Market Insights: Retail Sales Boom

Milestone Wealth Management Ltd. - Apr 16, 2021
Macroeconomic and Market Developments: Stock markets in North America were up again this week. In Canada, the S&P/TSX Composite index was up 0.64% and in the US, the Dow Jones was up 1.19% and the S&P 500 was up 1.36%. The Canadian dollar was up

Macroeconomic and Market Developments:

  • Stock markets in North America were up again this week. In Canada, the S&P/TSX Composite index was up 0.64% and in the US, the Dow Jones was up 1.19% and the S&P 500 was up 1.36%.
  • The Canadian dollar was up slightly this week, closing at 79.95 cents compared with 79.8 cents last Friday.
  • Oil prices were mixed this week, with US WTI closing up this week at $63.10 vs $59.40 last Friday and the Canadian WCS flat this week at ~$49.00.
  • Gold prices were up this week, closing at ~$1,776 vs ~$1,743 last Friday.
  • On Monday, tech giant Microsoft (MSFT) announced an agreement to buy speech recognition company Nuance Communications (NUAN) for $56 per share, about 23% above its closing price Friday. The deal is worth about $16 billion and about $19 billion including debt. This acquisition represents Microsoft’s largest deal since it bought LinkedIn for more than $26 billion in 2016.
  • Air Canada announced that it has entered into a series of debt and equity financing agreements with the Government of Canada, which will allow Air Canada to access up to C$5.879B in liquidity through the Large Employer Emergency Financing Facility (LEEFF) program. As part of the financial package, Air Canada has agreed to a number of commitments related to customer refunds, service to regional communities, restrictions on the use of the funds provided, employment and capital expenditures.
  • More US inflation data was released this week, with the Consumer Price Index (CPI) showing an increase of 0.6% in March, above the consensus expectations of 0.5% (up 2.6% from a year ago). The 0.6% increase in the March CPI ties for the largest single-month increase going back to 2009. Energy prices rose 5.0% in March, while food prices increased 0.1%. The "core" CPI, which excludes food and energy, rose 0.3% in March, coming in above the consensus expectations of 0.2% (core prices are up 1.6% from a year ago).
  • US-based cryptocurrency trading company Coinbase completed its direct listing on the NASDAQ on Wednesday, trading under the symbol COIN. The stock finished its first day of trading at $328.28. A direct market listing is an alternative to the traditional IPO, whereby a company doesn’t sell any new shares to the public (i.e. raise new capital), but instead lists its existing shares on a market to give existing owners liquidity to sell and new investors the opportunity to easily buy into the company.
  • Canadian ETF provider Horizons released a new Inverse Bitcoin ETF this week, under the symbol BITI. For investors who believe that Bitcoin will fall, this allows investors the opportunity to take advantage of a drop in the price of the cryptocurrency.
  • Total global cases of COVID-19 finished this week at 139.5 million, with the total deaths at 3.0 million. In Canada, total cases now stand at 1,087,152, with active cases at 80,201. In Alberta, total cases are 164,531, with active cases of 15,569.
  • For a deeper dive, the US investment company First Trust has put out a US COVID-19 Tracker. Click here: COVID TRACKER

Charts of the Week:

The US Retail Sales report came in this week for March and let’s just say it bounced back vigorously as stimulus checks were spent and vaccine rollouts accelerated, after a terrible report in February when freak weather shut down several areas of the south. Retail sales are important as they are a significant component of GDP. This report, along with some other strong economic data this week, helped to push markets to new all-time highs including the S&P/TSX Composite. There is no way to describe the recent moves higher in retail sales other than incredible. As you can see in the following chart, it took 40 months for US retail sales to make a new high following the pre-Financial Crisis peak of 2007. This time around, we only suffered through a 5-month drought without a new high. In fact, retail sales have bounced 50% from the April 2020 low. Even more shocking than this is that retail sales are not only above pre-COVID levels, but they are more than 17% above the peak from just 14 months ago. In addition to being at a new high, the second chart shows the 14-month rate of change of retail sales since 1992. Although the post-COVID decline in sales was the steepest on record, on the flip side the current 14-month gain is now the highest on record. It is definitely strange to admit that without COVID, and the resulting monetary and fiscal stimulus, there is almost no way that retail sales would be at the levels they are now.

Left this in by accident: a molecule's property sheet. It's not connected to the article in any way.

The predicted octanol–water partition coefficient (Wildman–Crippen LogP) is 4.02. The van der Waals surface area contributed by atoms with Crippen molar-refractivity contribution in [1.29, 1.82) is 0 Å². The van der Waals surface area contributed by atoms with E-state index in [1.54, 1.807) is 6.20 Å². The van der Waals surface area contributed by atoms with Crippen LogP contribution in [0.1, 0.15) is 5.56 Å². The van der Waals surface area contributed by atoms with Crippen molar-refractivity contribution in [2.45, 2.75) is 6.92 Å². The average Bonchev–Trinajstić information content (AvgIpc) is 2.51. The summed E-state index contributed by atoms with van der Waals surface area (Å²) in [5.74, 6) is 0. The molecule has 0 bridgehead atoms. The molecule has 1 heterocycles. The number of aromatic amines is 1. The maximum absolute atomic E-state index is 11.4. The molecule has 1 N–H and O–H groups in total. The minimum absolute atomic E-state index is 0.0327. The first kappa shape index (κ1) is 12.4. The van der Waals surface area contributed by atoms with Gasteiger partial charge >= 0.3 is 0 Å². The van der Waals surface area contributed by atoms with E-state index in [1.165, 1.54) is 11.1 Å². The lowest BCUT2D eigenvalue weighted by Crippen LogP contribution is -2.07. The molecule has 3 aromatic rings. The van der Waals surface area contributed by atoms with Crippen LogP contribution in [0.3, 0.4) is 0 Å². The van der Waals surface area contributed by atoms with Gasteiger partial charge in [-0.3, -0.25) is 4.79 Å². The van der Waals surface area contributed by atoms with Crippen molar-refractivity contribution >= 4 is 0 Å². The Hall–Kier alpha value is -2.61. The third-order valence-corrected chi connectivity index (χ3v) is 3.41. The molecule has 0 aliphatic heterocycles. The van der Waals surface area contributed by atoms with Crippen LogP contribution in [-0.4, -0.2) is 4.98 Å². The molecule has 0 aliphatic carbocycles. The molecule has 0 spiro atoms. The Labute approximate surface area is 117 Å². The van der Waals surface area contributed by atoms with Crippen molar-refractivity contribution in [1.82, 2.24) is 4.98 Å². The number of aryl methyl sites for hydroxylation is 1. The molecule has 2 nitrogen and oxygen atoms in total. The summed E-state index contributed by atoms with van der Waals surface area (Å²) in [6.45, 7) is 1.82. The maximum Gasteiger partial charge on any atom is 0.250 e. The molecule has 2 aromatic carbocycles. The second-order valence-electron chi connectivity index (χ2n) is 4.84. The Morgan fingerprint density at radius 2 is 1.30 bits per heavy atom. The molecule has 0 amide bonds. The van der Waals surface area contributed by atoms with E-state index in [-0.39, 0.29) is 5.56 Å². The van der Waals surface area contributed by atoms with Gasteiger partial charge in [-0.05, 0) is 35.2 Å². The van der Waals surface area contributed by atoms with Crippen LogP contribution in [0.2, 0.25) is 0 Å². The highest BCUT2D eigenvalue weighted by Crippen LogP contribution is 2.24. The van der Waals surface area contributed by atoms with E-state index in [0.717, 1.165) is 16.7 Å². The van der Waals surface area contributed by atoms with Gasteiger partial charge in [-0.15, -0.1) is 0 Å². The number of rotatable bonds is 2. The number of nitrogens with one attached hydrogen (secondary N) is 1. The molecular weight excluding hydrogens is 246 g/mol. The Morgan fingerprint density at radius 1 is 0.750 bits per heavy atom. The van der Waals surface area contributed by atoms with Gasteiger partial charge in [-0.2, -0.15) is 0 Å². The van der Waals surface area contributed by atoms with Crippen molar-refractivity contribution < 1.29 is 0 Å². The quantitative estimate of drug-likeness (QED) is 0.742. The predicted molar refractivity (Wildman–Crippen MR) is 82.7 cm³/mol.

Source: Bespoke Investment Group

Moving on to a more obscure indicator, we also wanted to highlight that the S&P 500 did not close beneath the December 2020 low during the entire first quarter of 2021, leaving the December lows untouched and in the rear-view mirror. In the industry, this is known as the ‘December Low Indicator’ which was first discovered by Forbes columnist Lucien Hooper in the 1970s. When this happens, the return for the full calendar year has historically been extremely strong. As the following chart shows, of the 35 times this has occurred since 1950, the market has posted an average return of 18.4% (way above average) and positive 94% of the time.

Source: LPL Research, FactSet 04/12/2;, all indices are unmanaged and cannot be invested into directly, Past performance is no guarantee of future results

Sources:, Globe and Mail, Financial Post, Government of Canada, Johns Hopkins University,, Tony Dwyer, Canaccord Genuity, Bespoke Investment Group, LPL Research, FactSet